Pryce Sparrow recently won the Indiana/Kentucky State Junior Olympic Boxing title and is slated to compete in the Regional Junior Olympics in Toledo, Ohio during this Memorial Day weekend.The 12-year-old, who began training a little more than two years ago when his father set up a boxing gym in their garage, competes in the 80lb weight class and is considered one of the top junior amateur boxers in the country.Sparrow gained an interest in boxing after seeing his father box, but it wasn't until bullying incidents at school that he asked to join his father in the boxing gym."I was being bullied in the third grade, and after school that summer we attended a summer camp at the YMCA," Pryce said. "The boxing gym was right beside it. I kept begging my day to take me to the gym. He wouldn't let me go at first, but I kept asking."Finally, he took me and I've been in love with it ever since."Kelvin Sparrow, Pryce's father, was no stranger to a boxing gym having picked up the sport as a young man, but he wasn't sure it was the right fit for his son.
"I came to boxing late, and I started boxing in my late teens and twenties. Things began to happen, but I decided to settle down and start a family. I came for the discipline of the sport because it was something constructive to do." Kelvin said. "I wasn't sure how he would do, but when we got there he wanted to spar right away … after he finished one the coaches kinda said in my ear, 'If he comes back tomorrow, he's got something -- he's a fighter.'"That first exposure started something in Pryce, and Kelvin caught the vision."I began to see what needed to be applied and what needed to be worked on and it gave me that coaching feel," Kelvin said. "A lot of boxers that come through the ranks have that amateur pedigree. They have an uncle or a dad [who boxed] and that shows in the gym. I didn't have that, but I knew how to fight."It wasn't the smoothest transition [to boxing], but it was not hard for me to make."Kelvin found that he had a natural ability to coach, and coupled with what he describes as Pryce's God-given natural abilities, the duo have become a winning combination."What he has is something you can't teach. You can't teach grit, and you can't teach someone to be a tough guy," said Kelvin. "When you have someone come along who's naturally tough, who knows how to dig deep and has a work ethic -- he's a natural."I won't say he's a natural boxer, but he's a natural who was made for boxing -- he has the flash of that in him."But, Kelvin is quick to say he's not just training a boxer - he's raising a son.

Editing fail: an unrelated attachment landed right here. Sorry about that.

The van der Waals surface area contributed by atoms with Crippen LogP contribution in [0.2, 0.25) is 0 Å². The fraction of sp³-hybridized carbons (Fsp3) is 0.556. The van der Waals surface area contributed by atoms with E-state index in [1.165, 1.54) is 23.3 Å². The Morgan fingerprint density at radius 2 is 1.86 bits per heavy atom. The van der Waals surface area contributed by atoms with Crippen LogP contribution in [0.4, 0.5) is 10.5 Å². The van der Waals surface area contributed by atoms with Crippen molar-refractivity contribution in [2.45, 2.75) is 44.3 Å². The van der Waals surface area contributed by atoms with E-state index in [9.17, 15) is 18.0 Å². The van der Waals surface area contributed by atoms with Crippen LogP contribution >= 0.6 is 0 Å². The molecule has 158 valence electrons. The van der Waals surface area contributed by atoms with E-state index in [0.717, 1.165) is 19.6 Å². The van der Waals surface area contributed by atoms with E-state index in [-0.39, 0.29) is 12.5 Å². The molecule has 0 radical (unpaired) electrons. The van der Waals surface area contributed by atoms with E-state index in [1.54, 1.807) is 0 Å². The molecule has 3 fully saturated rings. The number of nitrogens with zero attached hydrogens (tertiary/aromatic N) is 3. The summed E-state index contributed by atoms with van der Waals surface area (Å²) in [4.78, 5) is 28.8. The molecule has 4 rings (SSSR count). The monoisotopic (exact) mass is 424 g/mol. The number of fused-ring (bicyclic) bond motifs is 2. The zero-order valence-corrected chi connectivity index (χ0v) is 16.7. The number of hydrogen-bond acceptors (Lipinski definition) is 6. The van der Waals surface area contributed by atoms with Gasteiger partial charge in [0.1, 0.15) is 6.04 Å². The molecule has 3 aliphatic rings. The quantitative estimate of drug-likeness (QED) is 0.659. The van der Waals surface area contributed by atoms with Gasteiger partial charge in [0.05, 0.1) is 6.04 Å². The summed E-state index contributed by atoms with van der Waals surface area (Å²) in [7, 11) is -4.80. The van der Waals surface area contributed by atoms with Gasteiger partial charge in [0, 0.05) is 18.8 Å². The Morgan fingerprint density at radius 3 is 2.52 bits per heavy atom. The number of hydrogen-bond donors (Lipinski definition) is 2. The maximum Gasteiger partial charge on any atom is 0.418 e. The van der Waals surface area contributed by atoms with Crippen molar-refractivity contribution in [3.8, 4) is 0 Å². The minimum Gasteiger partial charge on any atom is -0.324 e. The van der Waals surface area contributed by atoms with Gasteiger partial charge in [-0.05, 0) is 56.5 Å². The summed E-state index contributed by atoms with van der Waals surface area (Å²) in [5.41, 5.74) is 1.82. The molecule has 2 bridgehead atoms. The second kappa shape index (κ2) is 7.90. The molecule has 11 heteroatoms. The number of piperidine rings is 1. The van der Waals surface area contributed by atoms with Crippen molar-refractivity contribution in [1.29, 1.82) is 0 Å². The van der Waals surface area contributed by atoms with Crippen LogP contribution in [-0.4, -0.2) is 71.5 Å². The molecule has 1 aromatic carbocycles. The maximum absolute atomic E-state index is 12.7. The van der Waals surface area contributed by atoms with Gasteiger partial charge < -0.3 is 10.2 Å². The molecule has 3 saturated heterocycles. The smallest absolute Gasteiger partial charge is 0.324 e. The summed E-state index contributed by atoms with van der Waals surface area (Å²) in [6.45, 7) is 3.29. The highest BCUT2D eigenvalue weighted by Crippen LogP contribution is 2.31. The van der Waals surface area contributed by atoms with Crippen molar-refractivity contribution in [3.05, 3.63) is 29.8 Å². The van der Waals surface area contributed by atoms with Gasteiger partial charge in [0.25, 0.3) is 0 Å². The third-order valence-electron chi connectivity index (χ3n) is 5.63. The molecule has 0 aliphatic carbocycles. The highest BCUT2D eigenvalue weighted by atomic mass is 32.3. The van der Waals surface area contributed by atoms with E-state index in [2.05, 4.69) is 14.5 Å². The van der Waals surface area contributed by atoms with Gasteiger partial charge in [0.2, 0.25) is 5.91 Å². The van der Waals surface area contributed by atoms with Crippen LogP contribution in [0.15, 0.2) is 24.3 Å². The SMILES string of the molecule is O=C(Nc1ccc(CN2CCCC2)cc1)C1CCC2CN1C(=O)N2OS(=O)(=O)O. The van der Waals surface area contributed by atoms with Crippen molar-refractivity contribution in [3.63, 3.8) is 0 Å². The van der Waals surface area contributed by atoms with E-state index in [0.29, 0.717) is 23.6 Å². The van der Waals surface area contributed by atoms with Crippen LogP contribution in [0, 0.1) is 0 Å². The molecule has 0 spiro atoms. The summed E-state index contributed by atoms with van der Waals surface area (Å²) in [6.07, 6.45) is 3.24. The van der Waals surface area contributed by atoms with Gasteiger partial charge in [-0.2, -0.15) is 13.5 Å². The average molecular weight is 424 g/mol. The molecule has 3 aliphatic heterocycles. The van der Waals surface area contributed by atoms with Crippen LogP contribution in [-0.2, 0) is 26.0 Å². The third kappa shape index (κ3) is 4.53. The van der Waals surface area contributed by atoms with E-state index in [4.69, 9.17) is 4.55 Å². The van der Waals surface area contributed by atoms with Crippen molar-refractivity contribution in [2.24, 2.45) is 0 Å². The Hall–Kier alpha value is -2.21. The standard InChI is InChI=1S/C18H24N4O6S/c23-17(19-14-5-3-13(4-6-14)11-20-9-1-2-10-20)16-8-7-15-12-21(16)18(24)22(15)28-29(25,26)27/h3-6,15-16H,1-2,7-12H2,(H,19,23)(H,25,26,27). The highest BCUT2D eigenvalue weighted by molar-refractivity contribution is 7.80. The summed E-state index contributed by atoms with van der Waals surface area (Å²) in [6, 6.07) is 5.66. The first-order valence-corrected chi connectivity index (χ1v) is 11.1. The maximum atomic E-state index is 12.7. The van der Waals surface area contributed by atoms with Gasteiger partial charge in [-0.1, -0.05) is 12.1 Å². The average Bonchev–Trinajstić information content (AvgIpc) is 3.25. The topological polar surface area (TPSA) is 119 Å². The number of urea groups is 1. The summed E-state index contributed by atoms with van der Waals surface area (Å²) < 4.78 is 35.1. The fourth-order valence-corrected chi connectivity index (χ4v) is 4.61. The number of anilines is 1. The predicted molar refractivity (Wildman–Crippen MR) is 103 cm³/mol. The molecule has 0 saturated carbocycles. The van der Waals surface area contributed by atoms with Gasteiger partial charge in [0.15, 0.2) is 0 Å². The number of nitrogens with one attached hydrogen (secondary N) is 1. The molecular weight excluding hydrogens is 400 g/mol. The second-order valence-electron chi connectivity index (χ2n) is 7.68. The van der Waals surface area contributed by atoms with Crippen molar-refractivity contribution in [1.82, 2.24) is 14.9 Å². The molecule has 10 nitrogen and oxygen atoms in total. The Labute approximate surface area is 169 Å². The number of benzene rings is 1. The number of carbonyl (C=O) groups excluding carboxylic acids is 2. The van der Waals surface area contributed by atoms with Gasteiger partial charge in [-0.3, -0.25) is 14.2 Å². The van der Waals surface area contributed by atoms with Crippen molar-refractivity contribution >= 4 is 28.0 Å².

"When you have any young person as talented as Pryce, I don't want to focus my attention totally on something he may not want to be when he's older," Kelvin said. "I want to challenge him and all my children, and not just with this, but I want to challenge him to be the best friend he can be or go be the best whatever you can be."I can say this. He's got a lot of growing to do, but he's mature for his age, and he's growing to be my hero."Kelvin said that while bullying might have motivated both he and his son to the boxing gym he is proud of his son's record outside of the ring."He's had more than forty fights inside of the ring, and he's yet -- not even close to getting into a fist fight outside of a boxing ring," Kelvin said, "It's given him a confidence that he knows about himself and others seem to pick up on. It's never been an issue since."It's something that Kelvin wants to share outside of his family."I've gone through [the necessary process] and it looks like soon we'll be able to have our first boxing camp here," said Kelvin. "I want to invest in young men and women to show them that boxing can be fun without 'playing.' I want to teach them to be calm in what some people think is a storm."Come in. Learn some strategies and tactics that will build your confidence."Ryan Lewis, a sports director with Fort Knox said that Coach Sparrow and Youth Sports and Fitness Boxing Training Academy will conduct their first boxing camp July 15-19 which will be open to children aged 3-18 who are registered with Child & Youth Services. The non-contact camp will focus on the skills and conditioning needed to succeed in boxing.